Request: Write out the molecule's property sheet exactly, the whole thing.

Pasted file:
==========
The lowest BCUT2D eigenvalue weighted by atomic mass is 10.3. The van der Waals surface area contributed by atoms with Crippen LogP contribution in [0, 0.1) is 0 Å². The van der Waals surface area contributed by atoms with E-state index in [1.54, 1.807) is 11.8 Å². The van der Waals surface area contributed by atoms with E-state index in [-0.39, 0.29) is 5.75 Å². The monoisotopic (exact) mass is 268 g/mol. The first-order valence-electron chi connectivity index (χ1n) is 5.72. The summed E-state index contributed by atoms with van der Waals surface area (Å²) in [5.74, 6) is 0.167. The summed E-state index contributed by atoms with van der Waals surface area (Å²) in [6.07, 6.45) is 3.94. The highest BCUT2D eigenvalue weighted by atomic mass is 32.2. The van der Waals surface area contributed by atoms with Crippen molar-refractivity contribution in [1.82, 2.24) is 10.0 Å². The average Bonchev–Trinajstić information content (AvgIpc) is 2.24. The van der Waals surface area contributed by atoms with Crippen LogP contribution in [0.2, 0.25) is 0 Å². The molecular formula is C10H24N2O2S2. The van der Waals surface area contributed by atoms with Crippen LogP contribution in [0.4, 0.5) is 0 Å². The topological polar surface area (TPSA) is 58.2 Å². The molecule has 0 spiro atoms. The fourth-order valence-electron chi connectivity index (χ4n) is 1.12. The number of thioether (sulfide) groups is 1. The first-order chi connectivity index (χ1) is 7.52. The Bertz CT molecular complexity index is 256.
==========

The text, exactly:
The lowest BCUT2D eigenvalue weighted by atomic mass is 10.3. The van der Waals surface area contributed by atoms with Crippen LogP contribution in [0, 0.1) is 0 Å². The van der Waals surface area contributed by atoms with E-state index in [1.54, 1.807) is 11.8 Å². The van der Waals surface area contributed by atoms with E-state index in [-0.39, 0.29) is 5.75 Å². The monoisotopic (exact) mass is 268 g/mol. The first-order valence-electron chi connectivity index (χ1n) is 5.72. The summed E-state index contributed by atoms with van der Waals surface area (Å²) in [5.74, 6) is 0.167. The summed E-state index contributed by atoms with van der Waals surface area (Å²) in [6.07, 6.45) is 3.94. The highest BCUT2D eigenvalue weighted by atomic mass is 32.2. The van der Waals surface area contributed by atoms with Crippen molar-refractivity contribution in [1.82, 2.24) is 10.0 Å². The average Bonchev–Trinajstić information content (AvgIpc) is 2.24. The van der Waals surface area contributed by atoms with Crippen LogP contribution in [0.2, 0.25) is 0 Å². The molecular formula is C10H24N2O2S2. The van der Waals surface area contributed by atoms with Crippen LogP contribution in [0.4, 0.5) is 0 Å². The topological polar surface area (TPSA) is 58.2 Å². The molecule has 0 spiro atoms. The fourth-order valence-electron chi connectivity index (χ4n) is 1.12. The number of thioether (sulfide) groups is 1. The first-order chi connectivity index (χ1) is 7.52. The Bertz CT molecular complexity index is 256.